At this juncture, one of the greatest challenges in human capital management is managing several different generations of employees. The gaps between the age groups are becoming more pronounced with time – the baby boomer group is heading for retirement, but a few still linger behind, and meanwhile millennials are entering the workforce in droves.
This latter group is particularly vexing. With millennials flooding into every office worldwide, HR leaders must be ready to adjust quickly. They’re forced to prepare for this unique demographic group. What’s different about them? What makes them challenging to manage successfully?
According to Deloitte’s research, there are a lot of factors. The organization recently published an extensive report on the subject, entitled “Mind the Gaps: The Deloitte Millennial Survey 2015,” which explores the many challenges of working with millennials today. Deloitte surveyed 7,800 millennial employees spanning 29 countries, getting their opinions on effective leadership and the impact of business on society.
Millennials have new attitudes about work all over the world.
“Findings from Deloitte’s fourth annual Millennial Survey show that business, particularly in developed markets, will need to make significant changes to attract and retain the future workforce,” the organization stated.
In the end, Deloitte uncovered a lot of interesting nuggets. Below are six key takeaways about the millennial mindset in today’s workforce:
Skepticism about corporate values
Ideally, every corporation would do its part to help society, but millennials aren’t so sure if that’s happening. Deloitte found that 75 percent of millennials think businesses do more for their own agendas than to help others.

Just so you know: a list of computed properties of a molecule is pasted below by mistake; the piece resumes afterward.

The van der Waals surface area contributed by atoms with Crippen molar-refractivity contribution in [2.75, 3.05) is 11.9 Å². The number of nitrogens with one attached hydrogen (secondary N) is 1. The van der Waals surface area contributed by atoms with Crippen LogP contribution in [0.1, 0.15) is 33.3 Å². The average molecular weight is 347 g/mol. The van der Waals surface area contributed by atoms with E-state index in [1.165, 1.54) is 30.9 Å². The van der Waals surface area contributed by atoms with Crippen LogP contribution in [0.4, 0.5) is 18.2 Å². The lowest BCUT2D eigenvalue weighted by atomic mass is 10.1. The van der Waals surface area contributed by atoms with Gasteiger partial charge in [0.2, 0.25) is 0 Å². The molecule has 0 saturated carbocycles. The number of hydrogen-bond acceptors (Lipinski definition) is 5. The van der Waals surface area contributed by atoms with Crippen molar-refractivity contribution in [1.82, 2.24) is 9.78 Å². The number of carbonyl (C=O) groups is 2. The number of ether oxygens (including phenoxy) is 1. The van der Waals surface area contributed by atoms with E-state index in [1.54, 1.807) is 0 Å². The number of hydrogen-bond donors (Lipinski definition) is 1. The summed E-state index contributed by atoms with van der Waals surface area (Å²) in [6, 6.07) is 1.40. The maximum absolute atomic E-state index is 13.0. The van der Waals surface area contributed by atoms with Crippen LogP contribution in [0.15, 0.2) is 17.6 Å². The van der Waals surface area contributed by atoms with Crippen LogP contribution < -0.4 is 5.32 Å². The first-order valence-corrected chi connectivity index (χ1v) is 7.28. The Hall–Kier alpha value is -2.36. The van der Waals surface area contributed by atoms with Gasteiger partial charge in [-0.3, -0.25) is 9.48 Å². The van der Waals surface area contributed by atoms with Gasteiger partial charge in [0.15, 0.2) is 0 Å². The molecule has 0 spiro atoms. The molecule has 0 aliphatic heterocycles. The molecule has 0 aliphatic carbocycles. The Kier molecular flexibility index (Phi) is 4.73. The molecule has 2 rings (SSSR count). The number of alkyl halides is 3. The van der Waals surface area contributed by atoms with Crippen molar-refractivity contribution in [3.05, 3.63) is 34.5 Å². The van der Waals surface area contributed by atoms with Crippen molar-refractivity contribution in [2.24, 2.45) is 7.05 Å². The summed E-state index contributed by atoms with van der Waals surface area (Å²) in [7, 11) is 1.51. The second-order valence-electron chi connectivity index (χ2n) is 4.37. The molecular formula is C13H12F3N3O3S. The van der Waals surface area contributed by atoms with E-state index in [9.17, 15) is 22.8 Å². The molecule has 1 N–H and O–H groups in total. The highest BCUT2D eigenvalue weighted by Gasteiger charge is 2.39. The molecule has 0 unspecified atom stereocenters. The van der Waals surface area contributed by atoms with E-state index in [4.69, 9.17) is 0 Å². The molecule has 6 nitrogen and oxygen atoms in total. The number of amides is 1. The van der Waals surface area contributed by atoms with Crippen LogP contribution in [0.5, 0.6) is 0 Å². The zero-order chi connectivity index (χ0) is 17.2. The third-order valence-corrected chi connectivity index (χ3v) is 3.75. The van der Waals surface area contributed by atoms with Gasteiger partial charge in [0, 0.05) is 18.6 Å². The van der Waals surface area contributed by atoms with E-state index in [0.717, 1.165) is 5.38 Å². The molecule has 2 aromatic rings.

Concern about untapped potential
Every employee has a great deal of talent to bring to their jobs, but unfortunately only 28 percent of millennials say their current organization is making full use of their skills.
A newfound sense of ambition
Some youngsters have an eye for the throne. Deloitte found that 53 percent of millennials aspire to become the leader, or at least the most senior executive, within their organization.
Big aspirations in emerging markets
This ambition for the top position is particularly pronounced internationally, in less economically powerful countries. In emerging markets, 65 percent of millennials said they wanted to be top executives, versus only 38 percent in developed markets.
A fear of big business
If you thought most youngsters in the U.S. wanted to work for a large corporation, then you thought wrong. In emerging markets, 51 percent of millennials see an appeal to large global businesses, but in developed markets, that figure is only 35 percent.
Reluctance toward entrepreneurship
If they don’t join existing big employers, will they instead start their own companies? Among millennials, the predominant answer is no. Only 11 percent of young people in developed markets and 22 percent in emerging markets expressed an interest in founding their own businesses.